Uncharted territory. Terra incognita. That notion must have terrified the explorers of old who ventured into parts of the world where the absence of reliable nautical charts meant their ships could be wrecked at any moment on shallow rocks.
Today every morning in America seems like a trip on rough seas into unmapped territory, where a raging pandemic is spreading disease, and political leaders more often than not seem unable to guide citizens to safety. In 39 states, the number of new coronavirus cases this week exceeded the week before, straining hospitals and health care workers in many places.
The President of the United States took a hands-off approach to the biggest crisis the nation has faced in decades and let his administration throw potshots at Dr. Anthony Fauci, the infectious disease expert who remains a trusted authority. A smiling Donald Trump posed behind the Resolute Desk in the Oval Office, endorsing a lineup of Goya food products after the chief executive of that company declared his support for the President. The governor of Georgia, Brian Kemp, said he favored wearing masks, but signed an executive order Wednesday countermanding masks mandates imposed by local officials in his state. And a day later he sued the mayor of Atlanta, Keisha Lance Bottoms, to cancel her order requiring them.
“Kemp ought to listen to Black women and men, and in this particular instance the Black woman Covid-19 victim who happens to be the mayor of Atlanta,” wrote Emory University law professor Dorothy Brown. “While we all face risks from Covid-19, the risk Black Americans face is even higher.”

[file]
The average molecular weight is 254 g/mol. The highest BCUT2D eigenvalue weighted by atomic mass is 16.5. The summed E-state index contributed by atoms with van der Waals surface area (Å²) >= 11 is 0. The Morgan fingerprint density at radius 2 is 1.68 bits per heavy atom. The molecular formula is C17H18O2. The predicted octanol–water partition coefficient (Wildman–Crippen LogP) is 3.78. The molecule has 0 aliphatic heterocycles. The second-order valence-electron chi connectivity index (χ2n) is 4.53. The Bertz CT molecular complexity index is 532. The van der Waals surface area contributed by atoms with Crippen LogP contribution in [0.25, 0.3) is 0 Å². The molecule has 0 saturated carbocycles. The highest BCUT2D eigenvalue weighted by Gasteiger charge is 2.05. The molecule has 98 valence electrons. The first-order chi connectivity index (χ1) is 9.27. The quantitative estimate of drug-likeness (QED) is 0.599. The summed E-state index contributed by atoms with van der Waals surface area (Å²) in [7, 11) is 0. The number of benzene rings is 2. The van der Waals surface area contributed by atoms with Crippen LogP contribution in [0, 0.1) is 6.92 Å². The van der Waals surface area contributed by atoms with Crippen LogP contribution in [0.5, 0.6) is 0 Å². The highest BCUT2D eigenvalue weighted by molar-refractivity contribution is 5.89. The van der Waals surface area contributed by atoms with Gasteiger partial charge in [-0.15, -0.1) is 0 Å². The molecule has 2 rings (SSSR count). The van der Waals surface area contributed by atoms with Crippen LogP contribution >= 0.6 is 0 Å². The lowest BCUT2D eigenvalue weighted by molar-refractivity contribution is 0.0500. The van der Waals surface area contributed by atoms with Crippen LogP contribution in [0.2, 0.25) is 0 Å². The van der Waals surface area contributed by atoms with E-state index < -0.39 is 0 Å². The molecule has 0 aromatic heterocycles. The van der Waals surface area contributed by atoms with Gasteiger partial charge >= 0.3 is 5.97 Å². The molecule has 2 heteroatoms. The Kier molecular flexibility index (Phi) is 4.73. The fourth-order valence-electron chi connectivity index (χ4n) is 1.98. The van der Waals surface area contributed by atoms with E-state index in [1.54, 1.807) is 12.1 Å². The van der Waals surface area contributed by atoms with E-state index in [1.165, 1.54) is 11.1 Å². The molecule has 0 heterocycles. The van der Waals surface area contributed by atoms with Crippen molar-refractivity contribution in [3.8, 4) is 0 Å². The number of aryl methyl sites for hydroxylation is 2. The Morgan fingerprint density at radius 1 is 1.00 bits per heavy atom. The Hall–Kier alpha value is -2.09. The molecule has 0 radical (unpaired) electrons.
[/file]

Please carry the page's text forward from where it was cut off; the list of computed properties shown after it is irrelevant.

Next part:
In what Peter Bergen called an “unheard of” move, Trump’s trade adviser, Peter Navarro, wrote an op-ed attacking the administration’s own expert that was published in USA Today and contained a number of misleading claims, as the newspaper’s editorial page editor later said. “The attacks on Fauci by Navarro are symptomatic of a deep problem in the Trump administration that begins with Trump himself, which is to prioritize wishful thinking over science,” Bergen wrote.
“Instead of providing any element of national leadership to combat the coronavirus, the Trump White House is employing the oldest political trick in the book, which is to shoot the messenger who brings unwelcome news, in this case a 79-year-old doctor who 67% of the public trust to give them accurate information about the virus as opposed to only 26% for Trump, according to a New York Times/Siena College poll last month.”
Michael D’Antonio called attention to “the difference between Fauci and Trump: One man, a dedicated public servant, offered his best analysis and, when new data emerged, corrected himself without hesitation so that lives might be saved. The other dug in to a don’t-worry-about it position and has refused to budge as the passing months have led the US to become the leading global hotspot.”
Ivanka Trump’s Tuesday
On the same day as Navarro’s op-ed, Trump’s daughter and adviser, Ivanka Trump, made news twice. Jen Psaki wrote that she launched a “tone-deaf” campaign calling on “the millions of Americans who have lost their jobs because of Covid-19 to ‘find something new.’”